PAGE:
The National Association of State Workforce Agencies' (NASWA) 83rd Annual Conference just concluded in Boston and, as usual, it was a fantastic event for sharing best practices and fellowship among colleagues from other states. From sessions focused on recession preparation and workforce development to the awesome experience of a full drumline, this will be a conference to remember for years to come.
While the conference as a whole proved invaluable, a few running themes stood out: the changing nature of work and its effect on the workforce, actionable plans to prepare both your agency and your stakeholders for the next recession, and system modernization.
Josh Davies, keynote speaker and CEO of Work Ethic Development kicked off the conference describing the revolution (and evolution) of the modern workforce. The modern workplace is constantly evolving and changing with technology. Legacy jobs are going away gradually as they are replaced with and through new technologies like machine learning and artificial intelligence. In turn, this evolution spawns new jobs supporting and utilizing these technologies. This has and will continue to have an outsized impact on your agency’s job seekers and stakeholders.
I was very impressed with the sessions focused on recession preparation. While we all hope that the next recession is years away, we also all know that “winter is coming”. It was highly encouraging to see agencies sharing their models and plans with the workforce community at large. These were concrete initiatives that will provide a foothold for those just beginning to plan and will serve as a basis for collaboration for all state workforce agencies.
System modernization was again a primary topic. While it may seem as if it’s been a constant topic at our conferences, what struck me at this conference is how much we’ve learned from project successes and failures of the past decade. Emphasis on outcomes and preparing people for the modernization journey stood out. Other themes included were microservices, data sharing, and data analytics. It was encouraging to see discussions on human-centered modular design (where human perspective is taken into account in all steps of the problem-solving process) as we all strive to maximize the customer experience.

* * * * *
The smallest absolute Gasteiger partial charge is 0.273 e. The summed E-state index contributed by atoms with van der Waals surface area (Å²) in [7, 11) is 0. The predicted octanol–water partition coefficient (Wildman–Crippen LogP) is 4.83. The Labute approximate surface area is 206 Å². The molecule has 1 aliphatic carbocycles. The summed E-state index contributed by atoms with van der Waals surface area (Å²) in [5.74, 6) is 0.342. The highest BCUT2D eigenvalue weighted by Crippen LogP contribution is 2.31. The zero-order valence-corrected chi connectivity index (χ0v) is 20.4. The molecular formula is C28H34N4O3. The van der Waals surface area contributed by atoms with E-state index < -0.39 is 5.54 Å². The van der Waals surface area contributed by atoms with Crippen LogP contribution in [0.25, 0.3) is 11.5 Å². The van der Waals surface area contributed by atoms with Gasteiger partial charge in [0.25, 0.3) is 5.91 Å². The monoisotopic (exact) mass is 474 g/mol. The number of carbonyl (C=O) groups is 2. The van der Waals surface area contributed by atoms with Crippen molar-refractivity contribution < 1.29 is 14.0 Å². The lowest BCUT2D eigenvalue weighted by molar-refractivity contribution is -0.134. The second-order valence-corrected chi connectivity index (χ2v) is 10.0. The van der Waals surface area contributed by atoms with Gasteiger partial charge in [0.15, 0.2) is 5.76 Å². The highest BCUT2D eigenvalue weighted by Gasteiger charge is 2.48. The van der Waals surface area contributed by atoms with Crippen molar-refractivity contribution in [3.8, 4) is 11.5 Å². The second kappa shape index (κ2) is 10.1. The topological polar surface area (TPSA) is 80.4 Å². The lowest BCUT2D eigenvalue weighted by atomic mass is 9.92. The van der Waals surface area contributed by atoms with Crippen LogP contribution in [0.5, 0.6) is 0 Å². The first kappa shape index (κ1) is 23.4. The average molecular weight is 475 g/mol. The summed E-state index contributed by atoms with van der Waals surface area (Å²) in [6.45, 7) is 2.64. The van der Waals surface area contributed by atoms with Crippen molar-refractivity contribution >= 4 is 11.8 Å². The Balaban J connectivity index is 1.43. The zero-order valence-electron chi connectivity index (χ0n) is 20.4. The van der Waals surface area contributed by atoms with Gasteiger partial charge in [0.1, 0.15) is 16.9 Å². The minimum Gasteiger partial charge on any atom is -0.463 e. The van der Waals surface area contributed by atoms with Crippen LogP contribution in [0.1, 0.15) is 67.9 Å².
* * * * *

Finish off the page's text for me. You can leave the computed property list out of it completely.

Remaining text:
Paid Family Leave (PFL) programs are also on the rise. States shared their best practices and lessons learned for implementing both the PFL program and the technology to support the program. There is also a need for integrated program management similar to Massachusetts PFL (UI, PFL and Workforce/Career sharing one system and data management) and California (UI, PFL and Disability Insurance).
These discussions prompted me to ponder how we can prepare our own internal workforce for this inevitable change. Placing an emphasis on engaging employees and making them an inclusive part of business process re-engineering and system modernization now is paramount to being able to efficiently fulfill your mission. A common thread through all these discussions is technology. But it strikes me that technology is just a tool, albeit an important one, that empowers you to achieve your goals. Most important is to find not only vendors with quality solutions but also vendor partners who understand what outcomes you are trying to achieve and work hand in hand with your agency to make those a reality. We at Sagitec pride ourselves on being that different kind of vendor.
I hope that all of you enjoyed the networking event that Sagitec, as a Diamond sponsor, had the opportunity to host at Fenway Park. Between pictures with the World Series Trophy, the Green Monster, and peer discussions this will be an event I will not soon forget.
We thank NASWA and the organizing team for organizing a great event as always.
If you would like to read about our Paid Family Leave tax system implementation at DC, click below.